For some group brainstorming sessions I did a couple of years ago using a computer and a projector would have saved a lot of time and effort.
But I can certainly see the benefit of the paper approach as well.

Personalbrain is very good too!

Over the many years I’ve been mind mapping I have found that sometimes paper is just what you want, and on others, using computer software is essential to practical use.

For quick, free-roaming idea herding, paper is hard to beat. For learning - children especially - it’s likely to be the best as well, because the act of writing, and thinking creatively about images, themes and colors all help with retention (according to Buzan, anyway, and it works for my kids).

Mind maps can be used to organise computer based information and files, and for that the software versions come off best. The same for the management of large projects and focusing discussions in meetings.

Horses for courses.

Someone mentioned trying the on-line sites. I’d go along with that, so here is a link to the place with details about all of them. This ads-free, non-commercial site pulls the information about them into one place, tells you which are free, how much the others chage and where they all are: (disclosure, it’s my site but I don’t make any money out of it).

Vic Gee

I use MyMind

which I like very much.


Me too. Easy to use, generates great looking diagrams, automatically adapts the drawing table, imports and exports in several formats.

And you are free to pay it as much as you like!


I started with mind mapping but soon began using MindManager about 10 years ago. They are very different - please take a look at my map:

Mind Mapping v Mind Mapping Software - Different but equally valuable

The left hand side was produced with MindManager and the other side with ArtRage2 an art package for the Tablet PC.

For the last four years I have used Tablet PCs for mapping. This is unintrusive and fluid when mapping meetings but I would not compare it hand drawn map drawn by a mind mapping expert.

The ink recorded at a meeting

The published map of the meeting with clickable areas on the map denoted by the IE icon.

You will find many forms of mind map on Mappio created by hand and in many different applications.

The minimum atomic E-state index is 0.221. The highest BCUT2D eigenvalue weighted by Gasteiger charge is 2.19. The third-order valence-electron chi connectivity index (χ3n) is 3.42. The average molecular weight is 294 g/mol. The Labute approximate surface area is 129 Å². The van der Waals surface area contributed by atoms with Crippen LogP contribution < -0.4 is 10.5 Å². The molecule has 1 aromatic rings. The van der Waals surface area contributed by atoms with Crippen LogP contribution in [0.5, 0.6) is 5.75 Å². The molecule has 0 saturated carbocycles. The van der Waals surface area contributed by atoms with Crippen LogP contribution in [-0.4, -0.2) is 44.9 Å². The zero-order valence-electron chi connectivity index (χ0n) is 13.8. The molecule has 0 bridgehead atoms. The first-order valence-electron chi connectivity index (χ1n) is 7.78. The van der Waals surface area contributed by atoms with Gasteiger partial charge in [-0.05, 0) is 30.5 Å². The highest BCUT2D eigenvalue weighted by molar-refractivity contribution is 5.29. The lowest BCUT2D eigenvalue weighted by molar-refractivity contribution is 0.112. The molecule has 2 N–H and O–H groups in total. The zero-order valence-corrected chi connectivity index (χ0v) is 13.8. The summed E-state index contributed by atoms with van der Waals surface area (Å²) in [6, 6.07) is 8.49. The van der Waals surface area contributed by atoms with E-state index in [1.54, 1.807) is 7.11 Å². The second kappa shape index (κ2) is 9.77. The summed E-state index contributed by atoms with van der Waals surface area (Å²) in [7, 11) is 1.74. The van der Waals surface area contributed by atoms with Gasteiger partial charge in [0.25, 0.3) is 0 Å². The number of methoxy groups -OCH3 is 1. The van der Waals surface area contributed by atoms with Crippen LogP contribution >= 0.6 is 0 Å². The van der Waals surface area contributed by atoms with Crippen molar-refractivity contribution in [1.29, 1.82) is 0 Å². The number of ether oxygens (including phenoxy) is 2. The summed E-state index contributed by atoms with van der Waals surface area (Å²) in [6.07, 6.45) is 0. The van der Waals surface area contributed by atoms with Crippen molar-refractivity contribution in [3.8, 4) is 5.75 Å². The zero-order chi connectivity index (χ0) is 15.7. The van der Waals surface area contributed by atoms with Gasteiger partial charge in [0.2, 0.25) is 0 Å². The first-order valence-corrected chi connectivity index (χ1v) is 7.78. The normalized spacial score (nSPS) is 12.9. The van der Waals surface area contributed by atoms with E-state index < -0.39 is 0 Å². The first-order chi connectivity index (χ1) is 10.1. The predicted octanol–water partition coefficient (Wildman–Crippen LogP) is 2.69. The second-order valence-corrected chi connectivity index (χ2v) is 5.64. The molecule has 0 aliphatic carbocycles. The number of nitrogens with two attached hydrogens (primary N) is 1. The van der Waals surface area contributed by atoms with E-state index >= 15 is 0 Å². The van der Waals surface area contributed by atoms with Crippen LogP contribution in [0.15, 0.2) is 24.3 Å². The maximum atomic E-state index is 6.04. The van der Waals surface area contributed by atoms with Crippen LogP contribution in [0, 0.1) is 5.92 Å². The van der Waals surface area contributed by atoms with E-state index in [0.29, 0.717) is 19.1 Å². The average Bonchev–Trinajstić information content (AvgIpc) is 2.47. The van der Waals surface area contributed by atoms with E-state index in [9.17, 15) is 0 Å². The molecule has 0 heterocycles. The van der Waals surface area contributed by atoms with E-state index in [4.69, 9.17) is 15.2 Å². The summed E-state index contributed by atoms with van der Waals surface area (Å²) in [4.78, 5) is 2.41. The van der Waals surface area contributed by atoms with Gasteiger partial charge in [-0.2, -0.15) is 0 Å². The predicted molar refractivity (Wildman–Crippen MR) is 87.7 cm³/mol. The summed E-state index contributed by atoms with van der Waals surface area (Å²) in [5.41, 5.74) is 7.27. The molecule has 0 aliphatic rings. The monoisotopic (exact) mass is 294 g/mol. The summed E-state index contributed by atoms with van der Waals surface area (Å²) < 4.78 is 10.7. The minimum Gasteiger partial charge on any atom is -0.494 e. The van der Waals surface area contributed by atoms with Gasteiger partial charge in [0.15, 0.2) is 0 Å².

Have fun which ever route you choose.

My thanks to you all for your help with Mind mapping.

I am in the process of checking out a few of the programs.


2 cents, from a passing programmer:

Away from the desk, a lab notebook and pencil. (Agree with others, paper’s a excellent technology.)

At the desk, Emacs text editor with custom font-locking, and a home-rolled task/planning syntax. Here’s what I’m doing now:

I like the simple but free MindNode. Unlike MyMind (which hasn’t been updated in years) it runs fine as a Universal Binary.

The fool vic-ks mind, hasnt been updated since the day he was born :laughing: :laughing:

Le D :smiling_imp:

Very nice! Colors are used very well. Shame I cannot use it yet, since it runs on Leopard only.


For those interested, still for a few hours, MindNode Pro is on offer on MUPromo: … e+Promo%29


i use mindjet mind manager and flying logic. both are excellent, but for a writer flying logic may be best. inspiration is a simple mind mapping software for kids; works great. also curio has decent mind mapping and does a lot of other brainstorming things besides.

just for the record: i NEVER mind map on paper: bad eyes, terrible spatial skills. the computer is the only way i can draw anything. however, if i could see well enough, it might be a great way to work.

I use Mindjet as well as paper. The advantage of software is that you can create a template for particular tasks. I have one for developing characters which already has all the nodes in place that I need to complete. The other nice thing is that I can map my book (a map of all the character relationships rather than a plot outline) in it and then set it as the desktop on my iMac so that the current project is always in my face. That way I can just press the reveal desktop key while in Scrivener to get the big picture of what I’m working on. Mindjet is very expensive but has the best interface to my simple mind. I tried Novamind but it seemed to grow increasingly complex with different versions.